Tens of thousands of families live in makeshift camps across Syria, displaced from their homes and communities by the ongoing war.
Now, in addition to outbreaks of conflict, extreme weather patterns preoccupy them as their fragile dwellings face the prospect of destruction each winter.
Extreme weather is becoming increasingly common in Syria.
Last year alone, strong winds battered parts of the country at the start of the winter and were followed in quick succession by three major snowstorms to see in the new year. The impact of each of these events was devastating.
The volatile economic circumstances, the unpredictable recurrences of violence and lack of economic opportunities facing the majority of Syrians means that most displaced families can only afford to build fragile, short-term structures to serve as homes in remote, informal camps.
Hundreds of these dwellings were torn up or blown away by the winds last year, scattering and soiling belongings and leaving families living far away from services without shelter.
The snowstorms that followed left families cut off from urban areas and fighting the cold. The flooding caused by the melting snow forced hundreds of families to abandon their makeshift homes, move locations, and rebuild again during the most difficult period of the year.
The impact of this destructive cycle on health is brutal.
“Diseases and illnesses spread quickly throughout the camps as a result of a lack of sanitation, general overcrowding, and lack of clean water sources,” says Dr Ramez, RI’s Rapid Response Senior Officer in Syria.
Cold weather, flooding and dangerous winds only exacerbate these problems.
Cold weather increases the occurrence of illnesses like respiratory infections, while the damage done by the flooding and winds increases the chances of viral and bacterial illnesses spreading because of a lack of sanitation facilities and heightened risk of contamination.
To combat these extreme conditions, Relief International incorporated a Rapid Response modality in our response to this crisis. Now dedicated medical professionals regularly visit camps to support residents and provide health services.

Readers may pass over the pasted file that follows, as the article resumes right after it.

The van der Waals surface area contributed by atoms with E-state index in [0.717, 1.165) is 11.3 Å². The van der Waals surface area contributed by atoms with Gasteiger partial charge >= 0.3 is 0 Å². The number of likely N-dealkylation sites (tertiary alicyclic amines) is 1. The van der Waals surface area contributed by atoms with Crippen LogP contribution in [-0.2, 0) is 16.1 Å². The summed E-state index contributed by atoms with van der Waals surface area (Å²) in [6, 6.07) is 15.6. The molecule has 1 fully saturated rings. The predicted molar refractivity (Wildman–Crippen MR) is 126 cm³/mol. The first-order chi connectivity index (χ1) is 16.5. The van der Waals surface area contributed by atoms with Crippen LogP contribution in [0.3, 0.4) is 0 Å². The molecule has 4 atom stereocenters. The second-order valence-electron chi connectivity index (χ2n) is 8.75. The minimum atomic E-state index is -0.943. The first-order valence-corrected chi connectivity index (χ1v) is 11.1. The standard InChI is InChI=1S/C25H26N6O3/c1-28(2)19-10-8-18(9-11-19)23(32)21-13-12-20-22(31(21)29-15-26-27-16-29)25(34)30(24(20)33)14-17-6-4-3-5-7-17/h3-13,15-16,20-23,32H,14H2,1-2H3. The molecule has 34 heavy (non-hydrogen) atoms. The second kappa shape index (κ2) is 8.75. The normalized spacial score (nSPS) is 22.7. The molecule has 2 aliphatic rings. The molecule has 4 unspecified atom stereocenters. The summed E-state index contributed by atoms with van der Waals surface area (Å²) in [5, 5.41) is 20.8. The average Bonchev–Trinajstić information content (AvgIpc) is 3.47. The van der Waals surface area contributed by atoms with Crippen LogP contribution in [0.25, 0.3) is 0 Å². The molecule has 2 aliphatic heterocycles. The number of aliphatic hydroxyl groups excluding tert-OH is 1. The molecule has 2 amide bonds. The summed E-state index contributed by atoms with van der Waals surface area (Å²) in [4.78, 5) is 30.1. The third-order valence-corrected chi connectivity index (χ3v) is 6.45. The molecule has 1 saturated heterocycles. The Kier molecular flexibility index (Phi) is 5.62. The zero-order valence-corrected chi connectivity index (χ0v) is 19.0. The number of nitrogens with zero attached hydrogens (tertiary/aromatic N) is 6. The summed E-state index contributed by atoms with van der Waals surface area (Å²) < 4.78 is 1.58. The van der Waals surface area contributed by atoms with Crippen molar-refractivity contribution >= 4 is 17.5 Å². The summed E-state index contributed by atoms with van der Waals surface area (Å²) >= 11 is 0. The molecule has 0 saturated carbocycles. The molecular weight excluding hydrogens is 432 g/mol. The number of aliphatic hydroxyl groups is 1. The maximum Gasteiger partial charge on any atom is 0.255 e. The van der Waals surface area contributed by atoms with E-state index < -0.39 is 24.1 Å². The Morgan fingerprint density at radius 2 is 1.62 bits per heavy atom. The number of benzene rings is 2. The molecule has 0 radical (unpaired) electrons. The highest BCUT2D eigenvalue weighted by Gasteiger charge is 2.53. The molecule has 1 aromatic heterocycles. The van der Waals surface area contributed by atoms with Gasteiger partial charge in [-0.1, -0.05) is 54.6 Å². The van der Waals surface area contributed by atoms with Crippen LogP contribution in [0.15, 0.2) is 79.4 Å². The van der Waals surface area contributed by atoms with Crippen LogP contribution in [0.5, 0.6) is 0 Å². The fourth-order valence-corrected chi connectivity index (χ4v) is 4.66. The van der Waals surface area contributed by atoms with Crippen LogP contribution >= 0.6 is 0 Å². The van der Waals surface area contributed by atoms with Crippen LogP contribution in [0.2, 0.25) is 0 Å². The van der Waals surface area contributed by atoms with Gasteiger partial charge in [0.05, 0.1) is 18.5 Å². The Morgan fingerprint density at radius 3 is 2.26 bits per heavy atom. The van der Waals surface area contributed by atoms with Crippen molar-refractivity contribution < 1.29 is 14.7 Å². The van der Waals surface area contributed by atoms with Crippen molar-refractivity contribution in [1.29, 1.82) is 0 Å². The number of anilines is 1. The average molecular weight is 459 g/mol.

RI is currently one of the few organizations in the region providing this type of support, with eight teams ready to go out and provide urgent and routine health services to families affected by adverse weather conditions.
“The weather, especially the heavy rains, have been the main reason for our emergency responses over the past two years,” mentions Dr Ramez.
While RI has only had the rapid response modality in place for two years, it is already clear that these extreme weather events are becoming more commonplace each year.
“Climate change is a major cause of our response over the past two years” says Dr Ramez.
Unfortunately, it is the displaced people living in the camps in the region that suffer most as a result of this development.
In response, RI is looking to adapt and increase the services its Rapid Response Teams can provide, first and foremost by increasing the number of teams participating in the response.
“We are also working to secure a reserve drug stock that would help us to provide more medical services during emergencies,” states Dr Ramez. “Moreover, we are also working on adding new services to clinics, such as malnutrition survey, psychological support services, and medical awareness training.”
Together, these adaptations will allow RI to continue supporting displaced people dealing with the fallout of the protracted conflict, outbreaks of violence and climate change.
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